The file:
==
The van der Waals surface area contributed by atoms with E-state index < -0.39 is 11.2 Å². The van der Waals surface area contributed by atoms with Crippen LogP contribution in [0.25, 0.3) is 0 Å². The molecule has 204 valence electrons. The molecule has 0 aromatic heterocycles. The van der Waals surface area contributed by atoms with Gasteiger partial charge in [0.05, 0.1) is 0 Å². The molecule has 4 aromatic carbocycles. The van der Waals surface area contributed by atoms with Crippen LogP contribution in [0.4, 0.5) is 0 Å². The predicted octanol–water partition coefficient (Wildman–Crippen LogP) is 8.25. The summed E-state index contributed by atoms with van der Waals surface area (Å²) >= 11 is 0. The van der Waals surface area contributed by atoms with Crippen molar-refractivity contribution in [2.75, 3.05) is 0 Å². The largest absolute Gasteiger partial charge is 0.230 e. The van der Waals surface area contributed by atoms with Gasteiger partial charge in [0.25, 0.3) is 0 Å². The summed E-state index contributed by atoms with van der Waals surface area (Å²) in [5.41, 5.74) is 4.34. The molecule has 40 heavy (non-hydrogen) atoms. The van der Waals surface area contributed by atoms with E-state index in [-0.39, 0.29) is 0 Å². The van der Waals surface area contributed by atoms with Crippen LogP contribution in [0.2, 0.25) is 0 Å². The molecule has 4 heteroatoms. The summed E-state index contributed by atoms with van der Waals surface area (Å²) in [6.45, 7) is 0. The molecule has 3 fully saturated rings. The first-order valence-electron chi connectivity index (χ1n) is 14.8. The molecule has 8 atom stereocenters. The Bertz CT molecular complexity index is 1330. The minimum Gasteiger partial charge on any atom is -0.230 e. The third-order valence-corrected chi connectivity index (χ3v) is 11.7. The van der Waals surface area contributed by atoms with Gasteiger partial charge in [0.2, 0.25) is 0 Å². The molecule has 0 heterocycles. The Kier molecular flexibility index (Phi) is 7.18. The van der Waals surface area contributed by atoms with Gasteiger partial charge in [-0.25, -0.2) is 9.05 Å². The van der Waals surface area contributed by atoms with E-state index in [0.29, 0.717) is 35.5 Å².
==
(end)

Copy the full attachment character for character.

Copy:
The van der Waals surface area contributed by atoms with E-state index < -0.39 is 11.2 Å². The van der Waals surface area contributed by atoms with Crippen LogP contribution in [0.25, 0.3) is 0 Å². The molecule has 204 valence electrons. The molecule has 0 aromatic heterocycles. The van der Waals surface area contributed by atoms with Gasteiger partial charge in [0.05, 0.1) is 0 Å². The molecule has 4 aromatic carbocycles. The van der Waals surface area contributed by atoms with Crippen LogP contribution in [0.4, 0.5) is 0 Å². The predicted octanol–water partition coefficient (Wildman–Crippen LogP) is 8.25. The summed E-state index contributed by atoms with van der Waals surface area (Å²) >= 11 is 0. The van der Waals surface area contributed by atoms with Crippen molar-refractivity contribution in [2.75, 3.05) is 0 Å². The largest absolute Gasteiger partial charge is 0.230 e. The van der Waals surface area contributed by atoms with Gasteiger partial charge in [0.25, 0.3) is 0 Å². The summed E-state index contributed by atoms with van der Waals surface area (Å²) in [5.41, 5.74) is 4.34. The molecule has 40 heavy (non-hydrogen) atoms. The van der Waals surface area contributed by atoms with E-state index in [-0.39, 0.29) is 0 Å². The van der Waals surface area contributed by atoms with Crippen LogP contribution in [0.2, 0.25) is 0 Å². The molecule has 4 heteroatoms. The summed E-state index contributed by atoms with van der Waals surface area (Å²) in [6.45, 7) is 0. The molecule has 3 fully saturated rings. The first-order valence-electron chi connectivity index (χ1n) is 14.8. The molecule has 8 atom stereocenters. The Bertz CT molecular complexity index is 1330. The minimum Gasteiger partial charge on any atom is -0.230 e. The third-order valence-corrected chi connectivity index (χ3v) is 11.7. The van der Waals surface area contributed by atoms with Gasteiger partial charge in [0.2, 0.25) is 0 Å². The molecule has 0 heterocycles. The Kier molecular flexibility index (Phi) is 7.18. The van der Waals surface area contributed by atoms with Gasteiger partial charge in [-0.25, -0.2) is 9.05 Å². The van der Waals surface area contributed by atoms with E-state index in [0.29, 0.717) is 35.5 Å².